It's enough work for most government leaders just to get on with their day jobs of running a country properly, but Singapore's prime minister has put them all to shame by posting on Facebook the code for a computer program he wrote in his spare time.

Singapore PM Lee Hsien Loong has become well known in the last two years for being one of the most social media savvy politicians in the world. On 4 May he told his 765,000 Facebook followers that he coded a computer program a few years ago to solve the Japanese number puzzle Sudoku using C++.

He posted a screenshot of the programming code on his Facebook page together with a link to a Google Drive folder containing the source code, the program .exe file and a sample printout.

PM Lee decided to share the computer program after mentioning it in a speech he gave on 20 April to the Founders Forum – a private network of leading international digital and technology entrepreneurs – who were in Singapore for the Smart Nation conference.

"I told the Founders Forum two weeks ago that the last computer program I wrote was a Sudoku solver, written in C++ several years ago. Someone asked me for it," PM Lee wrote on his Facebook page.

"The program is pretty basic: it runs at the command prompt, in a DOS window. Type in the data line by line (e.g. 1-3-8---6), then the solver will print out the solution (or all the solutions if there are several), the number of steps the program took searching for the solution, plus some search statistics.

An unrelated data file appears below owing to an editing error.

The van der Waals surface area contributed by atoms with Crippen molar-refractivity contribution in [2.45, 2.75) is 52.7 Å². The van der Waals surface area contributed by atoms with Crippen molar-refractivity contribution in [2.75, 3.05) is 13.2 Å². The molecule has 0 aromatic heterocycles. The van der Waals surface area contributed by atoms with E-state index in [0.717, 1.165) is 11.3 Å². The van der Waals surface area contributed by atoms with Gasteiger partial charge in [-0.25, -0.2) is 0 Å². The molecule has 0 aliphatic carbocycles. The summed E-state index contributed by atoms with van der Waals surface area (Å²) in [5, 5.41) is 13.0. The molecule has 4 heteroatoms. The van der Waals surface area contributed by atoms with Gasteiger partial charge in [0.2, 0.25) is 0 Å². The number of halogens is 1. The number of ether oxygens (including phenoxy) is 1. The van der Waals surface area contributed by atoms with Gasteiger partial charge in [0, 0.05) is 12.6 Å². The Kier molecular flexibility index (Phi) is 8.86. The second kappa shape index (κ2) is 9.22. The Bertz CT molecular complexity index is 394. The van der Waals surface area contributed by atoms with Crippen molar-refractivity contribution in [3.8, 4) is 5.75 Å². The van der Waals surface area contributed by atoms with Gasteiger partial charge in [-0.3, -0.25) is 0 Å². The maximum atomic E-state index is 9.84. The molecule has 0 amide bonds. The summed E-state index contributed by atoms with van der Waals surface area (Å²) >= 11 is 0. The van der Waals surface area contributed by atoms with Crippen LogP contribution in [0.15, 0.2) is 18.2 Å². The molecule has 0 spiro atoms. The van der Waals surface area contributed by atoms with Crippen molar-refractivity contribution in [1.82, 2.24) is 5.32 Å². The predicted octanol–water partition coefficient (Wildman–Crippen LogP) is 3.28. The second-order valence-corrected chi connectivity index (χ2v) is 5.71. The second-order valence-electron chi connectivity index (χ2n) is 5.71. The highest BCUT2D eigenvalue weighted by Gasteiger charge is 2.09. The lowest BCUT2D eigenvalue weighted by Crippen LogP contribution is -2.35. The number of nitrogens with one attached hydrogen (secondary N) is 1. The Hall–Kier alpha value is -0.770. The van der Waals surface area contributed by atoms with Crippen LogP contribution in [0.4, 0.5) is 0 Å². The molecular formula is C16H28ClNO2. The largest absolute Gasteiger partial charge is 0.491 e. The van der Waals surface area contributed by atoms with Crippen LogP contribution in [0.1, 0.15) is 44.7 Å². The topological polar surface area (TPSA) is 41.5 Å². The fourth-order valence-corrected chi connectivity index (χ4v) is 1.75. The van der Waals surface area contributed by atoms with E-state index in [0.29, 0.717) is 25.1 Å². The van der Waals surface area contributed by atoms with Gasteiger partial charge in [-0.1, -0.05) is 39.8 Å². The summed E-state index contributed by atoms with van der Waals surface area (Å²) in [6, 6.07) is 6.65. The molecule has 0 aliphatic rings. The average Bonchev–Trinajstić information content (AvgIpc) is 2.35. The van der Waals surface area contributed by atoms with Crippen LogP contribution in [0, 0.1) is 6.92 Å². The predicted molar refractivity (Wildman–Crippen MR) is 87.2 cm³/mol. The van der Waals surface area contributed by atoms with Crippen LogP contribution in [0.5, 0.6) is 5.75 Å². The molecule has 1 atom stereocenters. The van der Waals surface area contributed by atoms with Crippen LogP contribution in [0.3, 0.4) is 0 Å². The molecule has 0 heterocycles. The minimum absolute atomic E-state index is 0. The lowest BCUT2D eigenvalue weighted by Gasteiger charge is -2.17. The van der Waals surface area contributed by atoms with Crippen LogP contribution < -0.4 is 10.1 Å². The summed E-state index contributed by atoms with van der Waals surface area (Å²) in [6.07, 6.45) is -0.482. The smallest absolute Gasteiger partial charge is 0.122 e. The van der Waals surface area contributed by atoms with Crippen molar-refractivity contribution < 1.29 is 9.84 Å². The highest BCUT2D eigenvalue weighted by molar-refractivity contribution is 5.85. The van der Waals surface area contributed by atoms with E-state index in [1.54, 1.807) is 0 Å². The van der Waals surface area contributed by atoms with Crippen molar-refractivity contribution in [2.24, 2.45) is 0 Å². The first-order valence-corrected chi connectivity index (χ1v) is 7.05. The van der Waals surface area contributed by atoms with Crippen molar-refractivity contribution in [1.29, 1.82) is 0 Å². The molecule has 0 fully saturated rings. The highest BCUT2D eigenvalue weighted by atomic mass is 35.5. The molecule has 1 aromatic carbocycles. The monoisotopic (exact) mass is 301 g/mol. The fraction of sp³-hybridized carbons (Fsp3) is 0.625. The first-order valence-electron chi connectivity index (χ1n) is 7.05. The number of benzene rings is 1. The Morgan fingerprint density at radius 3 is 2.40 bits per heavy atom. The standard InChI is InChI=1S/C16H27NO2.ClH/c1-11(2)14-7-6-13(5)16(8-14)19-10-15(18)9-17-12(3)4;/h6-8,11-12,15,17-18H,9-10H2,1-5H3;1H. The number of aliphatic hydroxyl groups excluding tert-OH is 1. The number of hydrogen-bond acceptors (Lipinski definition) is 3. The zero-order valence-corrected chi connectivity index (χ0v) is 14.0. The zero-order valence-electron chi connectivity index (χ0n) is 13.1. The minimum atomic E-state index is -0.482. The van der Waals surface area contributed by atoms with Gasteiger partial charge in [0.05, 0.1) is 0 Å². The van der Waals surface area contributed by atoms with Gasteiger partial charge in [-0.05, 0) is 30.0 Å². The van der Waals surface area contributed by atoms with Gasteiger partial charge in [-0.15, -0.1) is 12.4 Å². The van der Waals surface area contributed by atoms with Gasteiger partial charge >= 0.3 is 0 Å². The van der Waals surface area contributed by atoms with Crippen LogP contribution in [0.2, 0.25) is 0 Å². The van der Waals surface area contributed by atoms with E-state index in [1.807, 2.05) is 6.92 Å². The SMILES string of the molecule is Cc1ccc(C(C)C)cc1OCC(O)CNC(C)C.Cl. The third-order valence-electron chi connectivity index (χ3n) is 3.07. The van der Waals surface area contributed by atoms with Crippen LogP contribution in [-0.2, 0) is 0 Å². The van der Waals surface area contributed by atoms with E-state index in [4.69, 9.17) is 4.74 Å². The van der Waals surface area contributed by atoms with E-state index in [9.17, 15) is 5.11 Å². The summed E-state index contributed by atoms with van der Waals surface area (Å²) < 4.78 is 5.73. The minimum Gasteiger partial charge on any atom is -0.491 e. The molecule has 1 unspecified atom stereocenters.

"Hope you have fun playing with this. Please tell me if you find any bugs!"

The prime minister even posed a programming riddle to his followers, and then provided the answer in the comments with a smiley face emoticon, almost like a teacher chatting to his class: "Here's a question for those reading the source code: if x is an (binary) integer, what does (x & -x) compute?"

"Answer: As several of you noted, (x & –x) returns the least significant '1' bit of x, i.e. the highest power of two that divides x. This assumes two's complement notation for negative numbers, as some of you also pointed out. e.g. if x=12 (binary 1100), then (x & -x) = 4 (binary 100). I didn't invent this; it is an old programming trick. :)"

PM Lee mentioned in his speech that both of his children are working in the IT industry and both of them graduated from MIT: "One of them browsed a [computer programming textbook] and said, 'Here, read this.' It said 'Haskell – learn you a Haskell for great good', and one day that will be my retirement reading."

PM Lee has a first class honours degree in mathematics as well as a diploma in computer science (with distinction) from Cambridge University, and a Master's in public administration from Harvard University.

Singapore, which has historically had a much higher rate of computer ownership and internet penetration, is increasingly focused on developing next-generation technologies.

The Singapore government wants entrepreneurs and inventors to use the small island nation as a test bed for new solutions to help the world, whether it be using drone waiters to deliver food in restaurants, 3D printed cars and exoskeletons, or technology to help the elderly live independently.